2002 Mini Cooper S – Reviewed

Movies and TV shows have made some cars next-level Iconic. The DeLorean from Back To The Future, The Charger from The Dukes Of Hazzard, and the Trans-Am from Smokey And The Bandit just to name a few. But what about B-list celebrity cars? Well The Mini Cooper S is one of those cars.


The 2002 Mini Cooper S has a 1.6L inline four with a supercharger, which is paired to a 6 speed manual transmission. I was surprised to learn that such a small engine came with a supercharger as opposed to a turbocharger that most other manufactures use. The Advantage of a supercharger over a turbocharger is that it helps out all the time, at every rpm. A turbo takes time to spool, commonly adding power at the higher end of the rev range as opposed to down low. A supercharger is belt driven, so it adds more power the faster it goes. Almost as surprising is the addition of a six speed manual transmission. Not many small engine, front-wheel-drive cars had six speeds back in the early 2000s, but here is the Mini Cooper S with a six speed. The supercharger, paired with the suspension, makes the 2002 Mini Cooper S predictable, and that is key. You can predict what the Mini is going to do after very little time behind the wheel. Predictability aspires confidence, and confidence makes driving fun.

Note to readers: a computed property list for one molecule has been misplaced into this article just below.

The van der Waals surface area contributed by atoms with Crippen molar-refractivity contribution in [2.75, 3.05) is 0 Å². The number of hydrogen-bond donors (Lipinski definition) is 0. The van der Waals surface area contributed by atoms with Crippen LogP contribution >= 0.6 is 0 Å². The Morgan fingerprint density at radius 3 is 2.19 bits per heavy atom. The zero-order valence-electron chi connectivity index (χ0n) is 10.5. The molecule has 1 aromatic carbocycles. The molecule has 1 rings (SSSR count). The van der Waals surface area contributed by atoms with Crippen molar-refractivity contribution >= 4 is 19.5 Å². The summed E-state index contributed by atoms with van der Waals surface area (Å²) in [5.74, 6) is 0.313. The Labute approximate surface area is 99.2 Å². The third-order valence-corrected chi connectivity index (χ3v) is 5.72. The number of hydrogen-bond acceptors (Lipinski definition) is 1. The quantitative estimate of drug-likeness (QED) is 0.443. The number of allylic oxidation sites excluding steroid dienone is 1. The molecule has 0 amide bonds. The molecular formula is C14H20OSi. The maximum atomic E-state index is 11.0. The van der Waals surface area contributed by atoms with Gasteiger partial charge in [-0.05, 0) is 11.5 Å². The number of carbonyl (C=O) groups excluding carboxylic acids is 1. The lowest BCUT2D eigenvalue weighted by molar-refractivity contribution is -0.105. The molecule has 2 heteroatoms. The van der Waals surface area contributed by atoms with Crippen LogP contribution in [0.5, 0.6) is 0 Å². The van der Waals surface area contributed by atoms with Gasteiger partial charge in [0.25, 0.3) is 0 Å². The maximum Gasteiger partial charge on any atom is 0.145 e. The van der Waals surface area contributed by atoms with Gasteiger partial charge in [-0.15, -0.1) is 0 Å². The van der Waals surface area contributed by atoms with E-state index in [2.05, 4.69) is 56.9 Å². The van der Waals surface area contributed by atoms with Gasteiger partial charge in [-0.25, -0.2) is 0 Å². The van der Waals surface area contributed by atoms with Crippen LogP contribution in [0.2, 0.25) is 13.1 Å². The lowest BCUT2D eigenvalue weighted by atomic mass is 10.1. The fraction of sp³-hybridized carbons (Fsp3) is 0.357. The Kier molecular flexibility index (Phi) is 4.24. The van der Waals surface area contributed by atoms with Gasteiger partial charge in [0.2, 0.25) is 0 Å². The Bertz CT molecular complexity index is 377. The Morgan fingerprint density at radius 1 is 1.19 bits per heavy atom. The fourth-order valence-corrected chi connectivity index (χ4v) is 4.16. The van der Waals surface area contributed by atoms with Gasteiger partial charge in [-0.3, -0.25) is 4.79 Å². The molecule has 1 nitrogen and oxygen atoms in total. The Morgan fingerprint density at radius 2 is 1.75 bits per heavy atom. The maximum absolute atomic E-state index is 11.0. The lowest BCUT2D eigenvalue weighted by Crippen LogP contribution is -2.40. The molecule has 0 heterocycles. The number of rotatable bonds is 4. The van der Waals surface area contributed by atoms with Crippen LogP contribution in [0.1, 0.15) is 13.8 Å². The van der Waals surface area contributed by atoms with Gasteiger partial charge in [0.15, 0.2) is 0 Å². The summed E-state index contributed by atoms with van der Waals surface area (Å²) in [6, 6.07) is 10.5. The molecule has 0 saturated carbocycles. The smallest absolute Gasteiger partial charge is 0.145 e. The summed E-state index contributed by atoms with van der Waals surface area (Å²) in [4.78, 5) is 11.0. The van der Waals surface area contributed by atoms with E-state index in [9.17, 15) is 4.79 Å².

The interior is larger than you’d think. I’ve touched on this in my other Mini Cooper reviews but I’ll restate it now: Mini engineers know how to make a small space feel large. As the name suggests, Mini’s are on the smaller end of cars, but you’d never feel it. This is first a result of the windshield. The windshield is long, and far away from the driver, making it feel as though the car is longer than it actually is. Another reason is the seats. The seats sit low and are recessed into the chassis, creating more headroom. If you want to make a car feel larger than it is, give it more headroom.


As I mentioned at the top of the review, the Mini Cooper S is a b-list celebrity car. The reboot of “The Italian Job” starring Mark Wahlberg, features a getaway scene of three 2001 Mini Cooper S’. The three Minis are seen driving through tight tunnels, steep stairs, and maze-like markets, just like the original film in the 1960s, which featured three original Minis. If you are a fan of Mini Coopers, you must check out “The Italian Job”.



Written by Zack Pradel